Editors at the newspaper said they last heard from the journalists on Tuesday as they were covering the retreat of rebels from the town of Ajdabiya. Libyan officials told the newspaper they are trying to locate the four, executive editor Bill Keller said in a statement.
"We are grateful to the Libyan government for their assurance that if our journalists were captured they would be released promptly and unharmed," Keller said.
The missing journalists are Pulitzer-Prize-winning reporter Anthony Shadid, the newspaper's Beirut bureau chief; Stephen Farrell, a reporter and videographer; and photographers Tyler Hicks and Lynsey Addario. In 2009, Farrell was kidnapped by the Taliban and later rescued by British commandos.
"Their families and their colleagues at The Times are anxiously seeking information about their situation, and praying that they are safe," Keller said.
The White House on Wednesday urged the Libyan government to refrain from harassing or using violence against journalists. Obama spokesman Jay Carney said the United States is firm in its belief that journalists should be protected and allowed to do their work.
Pro-Gadhafi forces have largely gained control of Ajdabiya after two days of relentless shelling but still face pockets of resistance in the city of 140,000 people. Habib al-Obeidi, a doctor at Jalaa Hospital in Benghazi, said that a colleague in Ajdabiya had told him 25 people were killed when pro-Gadhafi forces opened fire on civilian cars fleeing the city. That report could not be independently confirmed.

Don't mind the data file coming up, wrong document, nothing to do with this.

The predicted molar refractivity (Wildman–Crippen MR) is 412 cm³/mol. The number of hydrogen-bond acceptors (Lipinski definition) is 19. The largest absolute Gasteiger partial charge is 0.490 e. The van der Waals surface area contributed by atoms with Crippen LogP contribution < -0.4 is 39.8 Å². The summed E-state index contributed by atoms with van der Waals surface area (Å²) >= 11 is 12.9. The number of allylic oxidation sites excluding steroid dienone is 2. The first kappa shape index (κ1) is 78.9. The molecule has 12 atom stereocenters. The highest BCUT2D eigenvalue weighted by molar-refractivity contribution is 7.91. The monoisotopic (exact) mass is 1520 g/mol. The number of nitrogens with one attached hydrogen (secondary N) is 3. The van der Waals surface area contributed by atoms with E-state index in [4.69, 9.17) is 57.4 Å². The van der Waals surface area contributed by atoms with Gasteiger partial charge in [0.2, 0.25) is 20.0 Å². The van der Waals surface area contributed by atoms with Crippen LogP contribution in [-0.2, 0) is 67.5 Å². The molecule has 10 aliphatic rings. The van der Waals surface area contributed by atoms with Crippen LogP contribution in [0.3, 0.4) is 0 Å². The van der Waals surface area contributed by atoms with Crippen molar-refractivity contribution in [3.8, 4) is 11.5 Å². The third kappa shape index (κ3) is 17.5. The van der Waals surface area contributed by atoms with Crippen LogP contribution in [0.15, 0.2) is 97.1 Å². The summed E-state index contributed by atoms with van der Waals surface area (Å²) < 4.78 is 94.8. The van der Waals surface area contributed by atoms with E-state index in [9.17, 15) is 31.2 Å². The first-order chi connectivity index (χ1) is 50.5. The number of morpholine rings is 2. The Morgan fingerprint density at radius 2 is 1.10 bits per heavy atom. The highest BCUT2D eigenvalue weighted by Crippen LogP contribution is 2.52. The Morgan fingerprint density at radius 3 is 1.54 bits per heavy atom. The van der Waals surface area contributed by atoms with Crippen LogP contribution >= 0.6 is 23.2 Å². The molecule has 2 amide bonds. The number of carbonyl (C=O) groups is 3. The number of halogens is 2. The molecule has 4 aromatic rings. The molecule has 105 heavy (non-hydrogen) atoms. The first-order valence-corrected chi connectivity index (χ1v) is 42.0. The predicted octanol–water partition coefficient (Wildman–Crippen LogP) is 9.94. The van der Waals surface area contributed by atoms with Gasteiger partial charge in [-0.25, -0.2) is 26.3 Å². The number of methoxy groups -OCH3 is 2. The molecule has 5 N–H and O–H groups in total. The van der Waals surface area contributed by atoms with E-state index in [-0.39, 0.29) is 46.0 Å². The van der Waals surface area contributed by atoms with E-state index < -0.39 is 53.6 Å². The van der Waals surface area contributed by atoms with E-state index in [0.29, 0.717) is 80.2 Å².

The breakdown in rebel defenses in Ajdabiya threatened to open the gateway to the long stretch of eastern Libya that has been in the control of the opposition, including Benghazi, Libya's second-largest city and the de facto capital of the opposition.
In September 2009, Farrell and Sultan Munadi, an Afghan journalist and interpreter who worked regularly with the Times and other news organizations, were taken hostage when they went to cover the aftermath of a NATO airstrike that killed scores of civilians in northern Afghanistan.
Munadi and a British commando died in the raid that rescued Farrell, a Briton. British forces said they had to leave Munadi's body behind because they were coming under such heavy fire.
In 2008, New York Times reporter David Rohde was kidnapped while trying to make contact with a Taliban commander in Afghanistan. Rohde and an Afghan colleague escaped in June 2009 after seven months in captivity, most spent in Taliban sanctuaries in Pakistan.